Is Copper Magnetic?

Is Copper Magnetic?

Copper can be magnetic This depends on what you mean by "magnetic." Magnets are materials whose crystal structures have been aligned so as to generate magnetic fields; most metals, however, do not create magnetic fields because their atoms do not line up into an alignment which creates such fields.

Electromagnetism is one of the easiest and most straightforward ways to turn non-magnetic metals magnetic, involving encasing copper with another conductive material like iron and running an electric current through it, creating an intense electromagnetic field around it that remains when power is removed, returning it back to being non-magnetic once current stops flowing through.

Other methods involve subjecting copper wire or other forms of metal to an external magnetic field and temporarily magnetizing it - another popular approach used often with copper.

Other methods for magnetizing copper include exposing it to an external magnetic field:

Create an Electrical Eddy Current
Electrical eddy currents are similar to magnetic fields created by an electric current; when a magnet moves near copper or other metals, it causes these electrical eddy currents to form near them, which then interact with its magnetic field either to attract or repel metal objects.

Scientists have used soccer-ball-shaped molecules made up of carbon atoms known as "buckyballs" to induce magnetism in copper and manganese. Because buckyballs tend to strip electrons out of other materials, they are especially adept at encouraging magnetic properties from non-magnetic elements.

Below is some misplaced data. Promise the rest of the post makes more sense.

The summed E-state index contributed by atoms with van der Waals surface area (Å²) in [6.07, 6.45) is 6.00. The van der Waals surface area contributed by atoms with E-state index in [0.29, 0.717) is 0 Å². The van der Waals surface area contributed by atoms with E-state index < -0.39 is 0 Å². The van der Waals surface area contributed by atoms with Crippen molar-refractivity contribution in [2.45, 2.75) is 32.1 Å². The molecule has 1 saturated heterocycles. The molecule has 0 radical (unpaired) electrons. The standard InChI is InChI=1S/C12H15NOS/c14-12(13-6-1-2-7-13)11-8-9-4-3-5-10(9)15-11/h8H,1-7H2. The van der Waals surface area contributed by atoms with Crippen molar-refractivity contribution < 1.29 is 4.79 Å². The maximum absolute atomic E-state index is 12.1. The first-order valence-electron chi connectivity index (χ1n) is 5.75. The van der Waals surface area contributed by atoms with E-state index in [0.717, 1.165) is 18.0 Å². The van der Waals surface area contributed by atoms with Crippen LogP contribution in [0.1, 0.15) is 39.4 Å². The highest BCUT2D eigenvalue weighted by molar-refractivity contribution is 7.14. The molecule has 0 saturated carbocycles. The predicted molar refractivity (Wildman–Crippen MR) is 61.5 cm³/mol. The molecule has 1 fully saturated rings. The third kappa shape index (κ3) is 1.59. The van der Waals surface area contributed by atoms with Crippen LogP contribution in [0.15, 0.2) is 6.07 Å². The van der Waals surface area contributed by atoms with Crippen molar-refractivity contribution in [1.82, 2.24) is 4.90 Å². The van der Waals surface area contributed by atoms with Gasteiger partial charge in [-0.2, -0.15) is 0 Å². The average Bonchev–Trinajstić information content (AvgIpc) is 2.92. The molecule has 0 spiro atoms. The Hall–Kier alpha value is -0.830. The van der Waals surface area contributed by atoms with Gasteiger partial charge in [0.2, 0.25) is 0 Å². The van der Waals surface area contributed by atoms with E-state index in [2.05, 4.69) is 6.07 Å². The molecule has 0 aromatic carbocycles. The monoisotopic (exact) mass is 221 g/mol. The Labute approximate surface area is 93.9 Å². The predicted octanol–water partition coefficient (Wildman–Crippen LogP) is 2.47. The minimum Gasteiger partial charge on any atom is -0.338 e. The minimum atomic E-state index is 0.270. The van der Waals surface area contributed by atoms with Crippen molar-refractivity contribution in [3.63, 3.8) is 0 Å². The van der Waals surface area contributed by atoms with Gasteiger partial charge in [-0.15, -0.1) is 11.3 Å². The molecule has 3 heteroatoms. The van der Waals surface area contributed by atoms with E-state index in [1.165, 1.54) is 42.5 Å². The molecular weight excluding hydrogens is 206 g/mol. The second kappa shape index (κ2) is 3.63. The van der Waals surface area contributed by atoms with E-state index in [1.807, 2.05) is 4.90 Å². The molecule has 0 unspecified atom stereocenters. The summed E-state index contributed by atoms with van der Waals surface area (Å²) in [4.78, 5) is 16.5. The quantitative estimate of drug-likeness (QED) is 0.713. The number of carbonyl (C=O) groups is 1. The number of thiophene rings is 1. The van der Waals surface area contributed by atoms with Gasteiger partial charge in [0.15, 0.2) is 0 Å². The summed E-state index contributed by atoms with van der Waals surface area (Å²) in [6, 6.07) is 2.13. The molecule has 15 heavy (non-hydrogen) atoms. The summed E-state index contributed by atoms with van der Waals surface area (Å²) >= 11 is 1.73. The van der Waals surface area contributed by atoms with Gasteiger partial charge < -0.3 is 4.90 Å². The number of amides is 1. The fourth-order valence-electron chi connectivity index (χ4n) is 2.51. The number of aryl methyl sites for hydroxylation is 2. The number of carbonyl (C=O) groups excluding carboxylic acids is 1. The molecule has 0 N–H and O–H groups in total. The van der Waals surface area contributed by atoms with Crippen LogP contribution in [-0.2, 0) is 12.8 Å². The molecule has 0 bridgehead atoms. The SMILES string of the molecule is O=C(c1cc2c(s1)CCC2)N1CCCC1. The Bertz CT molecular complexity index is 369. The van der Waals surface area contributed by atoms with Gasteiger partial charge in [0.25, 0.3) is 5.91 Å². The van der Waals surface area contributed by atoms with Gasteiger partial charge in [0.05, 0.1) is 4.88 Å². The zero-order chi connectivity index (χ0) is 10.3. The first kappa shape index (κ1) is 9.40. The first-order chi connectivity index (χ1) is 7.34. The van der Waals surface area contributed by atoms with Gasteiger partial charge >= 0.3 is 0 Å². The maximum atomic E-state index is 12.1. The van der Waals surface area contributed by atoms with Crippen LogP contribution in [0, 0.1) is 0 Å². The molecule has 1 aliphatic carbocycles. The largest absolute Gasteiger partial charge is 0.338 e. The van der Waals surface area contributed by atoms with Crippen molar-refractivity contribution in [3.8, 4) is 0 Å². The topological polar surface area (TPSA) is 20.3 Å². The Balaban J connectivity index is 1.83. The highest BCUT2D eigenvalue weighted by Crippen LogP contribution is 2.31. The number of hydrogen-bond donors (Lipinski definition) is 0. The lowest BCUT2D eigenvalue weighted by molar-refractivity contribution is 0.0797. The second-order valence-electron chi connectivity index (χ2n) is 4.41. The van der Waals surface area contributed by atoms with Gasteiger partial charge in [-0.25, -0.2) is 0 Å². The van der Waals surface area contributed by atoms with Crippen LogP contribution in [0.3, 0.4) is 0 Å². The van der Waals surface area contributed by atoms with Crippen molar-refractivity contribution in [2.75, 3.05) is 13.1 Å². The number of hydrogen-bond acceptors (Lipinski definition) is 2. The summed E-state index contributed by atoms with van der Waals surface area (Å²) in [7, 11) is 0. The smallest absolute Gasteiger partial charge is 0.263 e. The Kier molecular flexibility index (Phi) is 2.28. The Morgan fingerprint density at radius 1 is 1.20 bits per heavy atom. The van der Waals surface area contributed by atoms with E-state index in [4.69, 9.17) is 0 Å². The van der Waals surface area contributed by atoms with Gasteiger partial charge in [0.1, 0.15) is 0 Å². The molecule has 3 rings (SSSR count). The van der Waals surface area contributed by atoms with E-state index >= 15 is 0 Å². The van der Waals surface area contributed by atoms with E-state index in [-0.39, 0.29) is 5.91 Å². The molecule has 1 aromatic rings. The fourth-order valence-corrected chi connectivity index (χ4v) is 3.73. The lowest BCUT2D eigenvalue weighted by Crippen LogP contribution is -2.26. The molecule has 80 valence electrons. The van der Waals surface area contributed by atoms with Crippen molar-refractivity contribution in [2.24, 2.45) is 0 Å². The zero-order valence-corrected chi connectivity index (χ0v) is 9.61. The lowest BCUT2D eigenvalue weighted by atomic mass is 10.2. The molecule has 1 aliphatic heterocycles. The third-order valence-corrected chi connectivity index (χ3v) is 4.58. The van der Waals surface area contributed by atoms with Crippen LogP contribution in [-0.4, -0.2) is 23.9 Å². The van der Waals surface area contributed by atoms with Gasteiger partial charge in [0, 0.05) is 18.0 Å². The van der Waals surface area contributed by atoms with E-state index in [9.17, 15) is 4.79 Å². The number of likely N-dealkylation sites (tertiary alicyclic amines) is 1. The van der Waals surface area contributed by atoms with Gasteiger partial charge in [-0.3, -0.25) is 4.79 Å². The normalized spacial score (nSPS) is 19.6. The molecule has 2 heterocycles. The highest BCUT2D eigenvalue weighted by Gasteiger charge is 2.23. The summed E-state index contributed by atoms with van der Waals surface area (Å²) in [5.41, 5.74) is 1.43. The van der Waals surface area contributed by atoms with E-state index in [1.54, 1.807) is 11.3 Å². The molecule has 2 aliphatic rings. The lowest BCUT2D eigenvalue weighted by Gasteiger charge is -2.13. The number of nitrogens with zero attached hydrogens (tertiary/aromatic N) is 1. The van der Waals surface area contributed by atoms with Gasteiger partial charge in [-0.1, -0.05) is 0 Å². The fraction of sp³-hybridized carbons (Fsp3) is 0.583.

By layering copper and manganese films over layers of these buckyballs, they were able to induce partial magnetism both within the metals themselves as well as their surrounding buckyballs. After applying an external magnetic field and then withdrawing it, an inducible magnetism still persisted - although only about 10% as intensely.

These results, published in Nature Nanotechnology, indicate that buckyballs could be used to magnetize other non-magnetic metals besides iron. This represents a breakthrough, as it proves that internal electronic structures of certain non-magnetic materials may provide sufficient energy benefits to align electrons and create magnetism.

Increased U to an Outrageous Level
One factor that determines whether an element can become magnetic is its U value - defined as the number of unpaired electrons. When measuring U for their copper samples, researchers discovered it to be far less than expected according to Stoner's criteria, suggesting they should have been non-magnetic instead of being magnetic.

Utilizing Electromagnetism to Convert Copper into Magnets
Electromagnetism is an efficient way to transform copper into magnets, but requires significant energy consumption. Producing electrical eddy current takes some time and can be costly. Furthermore, electromagnets may only produce limited voltage or current levels.